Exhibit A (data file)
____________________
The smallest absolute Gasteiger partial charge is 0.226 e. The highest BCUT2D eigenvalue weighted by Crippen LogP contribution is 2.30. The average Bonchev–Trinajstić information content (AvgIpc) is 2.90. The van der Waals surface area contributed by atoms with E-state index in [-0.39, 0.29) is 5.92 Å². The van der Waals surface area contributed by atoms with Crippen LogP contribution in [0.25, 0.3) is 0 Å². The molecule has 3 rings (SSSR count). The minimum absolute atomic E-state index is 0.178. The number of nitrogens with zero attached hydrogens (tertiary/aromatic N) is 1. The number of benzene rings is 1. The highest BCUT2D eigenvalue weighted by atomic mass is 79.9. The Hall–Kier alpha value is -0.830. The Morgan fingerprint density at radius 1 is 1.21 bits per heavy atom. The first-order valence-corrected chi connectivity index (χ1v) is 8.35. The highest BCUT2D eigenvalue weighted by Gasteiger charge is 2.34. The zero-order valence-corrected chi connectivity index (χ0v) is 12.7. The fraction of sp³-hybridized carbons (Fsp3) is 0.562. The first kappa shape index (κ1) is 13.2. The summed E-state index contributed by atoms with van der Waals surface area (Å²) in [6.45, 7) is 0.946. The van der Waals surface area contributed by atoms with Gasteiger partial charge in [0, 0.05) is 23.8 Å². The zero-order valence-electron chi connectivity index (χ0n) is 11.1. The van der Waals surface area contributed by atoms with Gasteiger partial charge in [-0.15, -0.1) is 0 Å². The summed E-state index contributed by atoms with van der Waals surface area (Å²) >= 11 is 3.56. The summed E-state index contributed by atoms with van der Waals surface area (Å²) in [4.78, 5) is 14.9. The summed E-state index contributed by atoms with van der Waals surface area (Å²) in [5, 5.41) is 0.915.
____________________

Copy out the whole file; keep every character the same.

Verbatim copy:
The smallest absolute Gasteiger partial charge is 0.226 e. The highest BCUT2D eigenvalue weighted by Crippen LogP contribution is 2.30. The average Bonchev–Trinajstić information content (AvgIpc) is 2.90. The van der Waals surface area contributed by atoms with E-state index in [-0.39, 0.29) is 5.92 Å². The van der Waals surface area contributed by atoms with Crippen LogP contribution in [0.25, 0.3) is 0 Å². The molecule has 3 rings (SSSR count). The minimum absolute atomic E-state index is 0.178. The number of nitrogens with zero attached hydrogens (tertiary/aromatic N) is 1. The number of benzene rings is 1. The highest BCUT2D eigenvalue weighted by atomic mass is 79.9. The Hall–Kier alpha value is -0.830. The Morgan fingerprint density at radius 1 is 1.21 bits per heavy atom. The first-order valence-corrected chi connectivity index (χ1v) is 8.35. The highest BCUT2D eigenvalue weighted by Gasteiger charge is 2.34. The zero-order valence-corrected chi connectivity index (χ0v) is 12.7. The fraction of sp³-hybridized carbons (Fsp3) is 0.562. The first kappa shape index (κ1) is 13.2. The summed E-state index contributed by atoms with van der Waals surface area (Å²) in [6.45, 7) is 0.946. The van der Waals surface area contributed by atoms with Gasteiger partial charge in [0, 0.05) is 23.8 Å². The zero-order valence-electron chi connectivity index (χ0n) is 11.1. The van der Waals surface area contributed by atoms with Gasteiger partial charge in [-0.15, -0.1) is 0 Å². The summed E-state index contributed by atoms with van der Waals surface area (Å²) >= 11 is 3.56. The summed E-state index contributed by atoms with van der Waals surface area (Å²) in [4.78, 5) is 14.9. The summed E-state index contributed by atoms with van der Waals surface area (Å²) in [5, 5.41) is 0.915.